Earlier this week, NHS England announced that the Pharmacy Integration Fund will be used to fund 180 pharmacists and 60 pharmacy technician posts to help improve medicines optimisation (pharmaceutical care) in care homes.[i] This is in addition to their commitment to 500 extra GP practice-based pharmacists this year.
The Londep (RPS) in Scotland welcomes this development, which will significantly improve care of some of our most vulnerable people in society. However, while the RPS in Scotland acknowledges progress delivered so far as part of the implementation of NHS Polypharmacy Guidance and the commitment expressed in the Scottish Government’s strategy “Achieving Excellence in Pharmaceutical Care” published last year, the Society is disappointed by the speed of progress in embedding dedicated funded roles for pharmacists in care homes and developing models of care that fully harness the skills and expertise of pharmacists.
In 2012, the RPS in Scotland launched its “Improving Pharmaceutical Care in Care Homes” report[ii] calling for a dedicated role pharmacist in every care home to ensure safe and appropriate use of medicines. The report highlighted research demonstrating that working as part of the multidisciplinary team, pharmacist-led medicine reviews led to better health outcomes and an improved quality of life. The report was broadly welcomed by the Scottish Government at the time, however outstanding recommendations from the 2012 report include:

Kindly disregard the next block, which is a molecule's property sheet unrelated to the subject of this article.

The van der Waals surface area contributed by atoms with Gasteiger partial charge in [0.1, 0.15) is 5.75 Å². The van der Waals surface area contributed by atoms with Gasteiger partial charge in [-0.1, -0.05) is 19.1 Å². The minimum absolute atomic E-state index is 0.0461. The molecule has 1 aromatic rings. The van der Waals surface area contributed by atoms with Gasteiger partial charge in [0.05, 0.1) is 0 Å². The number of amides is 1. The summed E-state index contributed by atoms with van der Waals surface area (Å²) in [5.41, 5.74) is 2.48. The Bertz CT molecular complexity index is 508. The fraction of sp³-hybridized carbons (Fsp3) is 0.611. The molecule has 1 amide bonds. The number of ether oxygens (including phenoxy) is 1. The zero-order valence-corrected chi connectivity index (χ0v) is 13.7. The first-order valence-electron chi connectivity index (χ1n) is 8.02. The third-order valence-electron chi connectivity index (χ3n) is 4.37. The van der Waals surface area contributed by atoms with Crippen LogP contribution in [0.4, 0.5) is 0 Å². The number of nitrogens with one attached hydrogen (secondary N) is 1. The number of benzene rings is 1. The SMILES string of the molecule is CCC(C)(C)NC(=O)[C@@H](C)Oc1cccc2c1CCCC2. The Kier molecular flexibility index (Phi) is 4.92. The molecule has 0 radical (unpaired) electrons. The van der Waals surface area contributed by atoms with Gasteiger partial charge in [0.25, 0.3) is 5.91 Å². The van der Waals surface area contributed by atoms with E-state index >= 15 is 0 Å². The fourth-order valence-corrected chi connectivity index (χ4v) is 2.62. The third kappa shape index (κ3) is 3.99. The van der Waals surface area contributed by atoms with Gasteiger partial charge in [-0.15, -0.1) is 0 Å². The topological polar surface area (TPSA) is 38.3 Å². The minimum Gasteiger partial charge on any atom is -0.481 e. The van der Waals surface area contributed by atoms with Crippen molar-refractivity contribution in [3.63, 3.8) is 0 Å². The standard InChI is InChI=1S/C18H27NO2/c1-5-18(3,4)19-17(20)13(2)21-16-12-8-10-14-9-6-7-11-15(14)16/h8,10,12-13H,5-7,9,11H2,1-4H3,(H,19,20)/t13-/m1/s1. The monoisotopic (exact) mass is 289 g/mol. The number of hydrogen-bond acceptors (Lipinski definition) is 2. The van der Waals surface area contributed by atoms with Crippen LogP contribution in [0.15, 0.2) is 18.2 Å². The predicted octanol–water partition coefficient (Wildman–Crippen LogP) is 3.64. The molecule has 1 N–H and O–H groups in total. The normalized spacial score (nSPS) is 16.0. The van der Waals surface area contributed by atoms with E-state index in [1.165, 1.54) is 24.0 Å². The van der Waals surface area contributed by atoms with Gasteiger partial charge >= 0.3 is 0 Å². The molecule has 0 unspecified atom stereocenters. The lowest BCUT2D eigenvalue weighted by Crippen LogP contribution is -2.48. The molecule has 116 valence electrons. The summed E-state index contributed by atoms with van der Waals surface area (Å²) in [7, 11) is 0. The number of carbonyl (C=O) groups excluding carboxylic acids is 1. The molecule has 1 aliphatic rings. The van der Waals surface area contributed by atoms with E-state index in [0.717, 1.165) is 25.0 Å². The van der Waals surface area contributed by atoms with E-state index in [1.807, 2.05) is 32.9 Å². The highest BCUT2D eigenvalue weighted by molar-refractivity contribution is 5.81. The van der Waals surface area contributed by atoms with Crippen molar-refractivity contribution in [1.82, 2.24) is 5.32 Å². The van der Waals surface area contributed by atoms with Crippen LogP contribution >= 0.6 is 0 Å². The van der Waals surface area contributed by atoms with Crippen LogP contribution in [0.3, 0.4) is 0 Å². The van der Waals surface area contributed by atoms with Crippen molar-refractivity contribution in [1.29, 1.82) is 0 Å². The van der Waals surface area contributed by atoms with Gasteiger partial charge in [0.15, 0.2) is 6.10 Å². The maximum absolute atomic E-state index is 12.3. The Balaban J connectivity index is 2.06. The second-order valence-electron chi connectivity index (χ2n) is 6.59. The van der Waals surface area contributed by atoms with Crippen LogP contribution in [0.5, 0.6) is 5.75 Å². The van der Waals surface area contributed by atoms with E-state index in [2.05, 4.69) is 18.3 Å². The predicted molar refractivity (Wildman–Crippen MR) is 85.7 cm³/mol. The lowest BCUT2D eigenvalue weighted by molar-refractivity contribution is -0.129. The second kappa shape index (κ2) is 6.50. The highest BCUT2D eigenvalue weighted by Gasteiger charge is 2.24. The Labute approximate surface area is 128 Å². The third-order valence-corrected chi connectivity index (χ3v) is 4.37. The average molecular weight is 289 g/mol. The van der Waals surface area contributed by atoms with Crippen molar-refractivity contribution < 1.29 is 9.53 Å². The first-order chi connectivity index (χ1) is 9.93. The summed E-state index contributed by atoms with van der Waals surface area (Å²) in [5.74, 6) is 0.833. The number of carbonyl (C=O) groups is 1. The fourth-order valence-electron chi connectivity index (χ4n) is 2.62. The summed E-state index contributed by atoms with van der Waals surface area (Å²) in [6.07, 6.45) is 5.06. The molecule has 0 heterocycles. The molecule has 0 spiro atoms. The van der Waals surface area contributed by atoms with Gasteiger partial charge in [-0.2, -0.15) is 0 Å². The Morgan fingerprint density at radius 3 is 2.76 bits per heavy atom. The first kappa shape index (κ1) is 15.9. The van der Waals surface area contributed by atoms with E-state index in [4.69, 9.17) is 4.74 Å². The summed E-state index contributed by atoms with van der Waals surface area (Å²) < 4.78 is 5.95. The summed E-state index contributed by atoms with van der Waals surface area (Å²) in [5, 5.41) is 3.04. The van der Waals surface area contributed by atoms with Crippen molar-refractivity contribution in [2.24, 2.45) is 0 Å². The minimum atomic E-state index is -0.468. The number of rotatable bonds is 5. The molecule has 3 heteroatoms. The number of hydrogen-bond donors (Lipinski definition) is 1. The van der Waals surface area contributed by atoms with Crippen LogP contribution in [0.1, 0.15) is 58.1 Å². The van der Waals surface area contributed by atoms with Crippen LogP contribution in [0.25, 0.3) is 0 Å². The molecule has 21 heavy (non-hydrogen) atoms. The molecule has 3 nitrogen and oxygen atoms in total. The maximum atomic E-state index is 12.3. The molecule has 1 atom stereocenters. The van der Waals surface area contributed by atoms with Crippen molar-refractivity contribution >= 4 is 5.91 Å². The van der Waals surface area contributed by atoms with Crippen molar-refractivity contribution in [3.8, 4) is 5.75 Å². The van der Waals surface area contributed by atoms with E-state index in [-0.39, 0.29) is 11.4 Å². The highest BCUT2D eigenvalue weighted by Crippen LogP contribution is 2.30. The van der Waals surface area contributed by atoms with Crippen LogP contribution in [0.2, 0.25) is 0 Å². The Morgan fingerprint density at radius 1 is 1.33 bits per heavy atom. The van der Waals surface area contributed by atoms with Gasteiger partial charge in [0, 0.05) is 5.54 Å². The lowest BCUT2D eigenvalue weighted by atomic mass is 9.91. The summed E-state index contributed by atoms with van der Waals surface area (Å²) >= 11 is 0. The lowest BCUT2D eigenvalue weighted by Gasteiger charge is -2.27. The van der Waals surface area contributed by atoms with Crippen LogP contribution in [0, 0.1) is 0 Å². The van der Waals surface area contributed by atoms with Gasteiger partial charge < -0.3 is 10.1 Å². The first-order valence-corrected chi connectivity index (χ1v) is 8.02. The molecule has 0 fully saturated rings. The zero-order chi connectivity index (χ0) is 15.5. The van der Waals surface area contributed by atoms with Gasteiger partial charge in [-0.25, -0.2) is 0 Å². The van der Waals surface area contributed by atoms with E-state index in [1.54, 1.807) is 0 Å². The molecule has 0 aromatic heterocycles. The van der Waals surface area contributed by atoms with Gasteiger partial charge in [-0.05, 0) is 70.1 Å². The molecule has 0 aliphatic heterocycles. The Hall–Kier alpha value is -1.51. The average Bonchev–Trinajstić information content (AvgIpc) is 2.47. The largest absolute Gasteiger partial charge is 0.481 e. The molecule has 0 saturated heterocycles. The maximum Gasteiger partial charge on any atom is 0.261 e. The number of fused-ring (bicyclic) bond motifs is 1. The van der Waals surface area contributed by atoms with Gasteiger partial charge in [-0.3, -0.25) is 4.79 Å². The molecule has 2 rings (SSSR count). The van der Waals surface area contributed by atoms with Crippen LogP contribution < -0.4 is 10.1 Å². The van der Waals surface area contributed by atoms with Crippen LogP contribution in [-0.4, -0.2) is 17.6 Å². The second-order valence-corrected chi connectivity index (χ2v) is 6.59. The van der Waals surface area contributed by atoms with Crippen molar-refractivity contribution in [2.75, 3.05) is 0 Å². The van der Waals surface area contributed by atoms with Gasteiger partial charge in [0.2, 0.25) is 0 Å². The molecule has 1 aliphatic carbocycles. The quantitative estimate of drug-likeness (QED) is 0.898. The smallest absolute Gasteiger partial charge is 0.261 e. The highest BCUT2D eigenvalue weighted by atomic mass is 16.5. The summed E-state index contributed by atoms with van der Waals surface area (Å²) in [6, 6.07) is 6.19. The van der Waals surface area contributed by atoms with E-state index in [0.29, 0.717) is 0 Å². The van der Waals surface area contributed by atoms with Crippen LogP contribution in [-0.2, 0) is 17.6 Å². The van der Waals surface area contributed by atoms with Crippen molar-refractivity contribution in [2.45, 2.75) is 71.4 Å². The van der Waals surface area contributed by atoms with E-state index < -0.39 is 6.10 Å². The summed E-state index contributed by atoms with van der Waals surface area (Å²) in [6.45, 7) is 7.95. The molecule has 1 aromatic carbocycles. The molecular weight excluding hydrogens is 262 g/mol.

- A dedicated role for pharmacists working in every care home providing pharmaceutical care such as medication reviews to improve pain management, skin health, falls and fracture prevention, palliative and end of life care.
- One community pharmacy and one GP practice aligned to each care home with service level agreements which ensure continuity of care and cultivate the quality therapeutic partnerships required to improve both care and effective team work.
- Improving safety through better sharing of information between all health and social care professionals involved in patient care including hospital discharge information and clinical information, such as, diagnosis, monitoring, test results, adverse drug reaction and allergies.
RPS in Scotland is currently working on a re-fresh of its 2012 report due for publication this summer.
Aileen Bryson, Head of Practice & Policy, said: “Some medicines can affect mental alertness, appetite, swallowing, and ability to self-care, so reviewing and reducing inappropriate medicines can improve residents’ quality of life. Staff also spend less time administering medicines and have more time to provide personal care. We welcome the progress so far within the Scottish Government Dementia Strategy and the prioritisation of care homes residents in the implementation of the national polypharmacy guidelines but more still needs to be done to achieve a high and consistent quality of care.
“People living in care homes are, in general, now frailer, nearer the end of their lives, and with more complex needs than in the past. The posts announced for England are indeed welcome news for care home residents south of the border. We would strongly urge the Scottish Government to follow suit to ensure care home residents in Scotland have access to the expertise of a pharmacist and the same level of pharmaceutical care as we provide to the wider community across primary and secondary care.”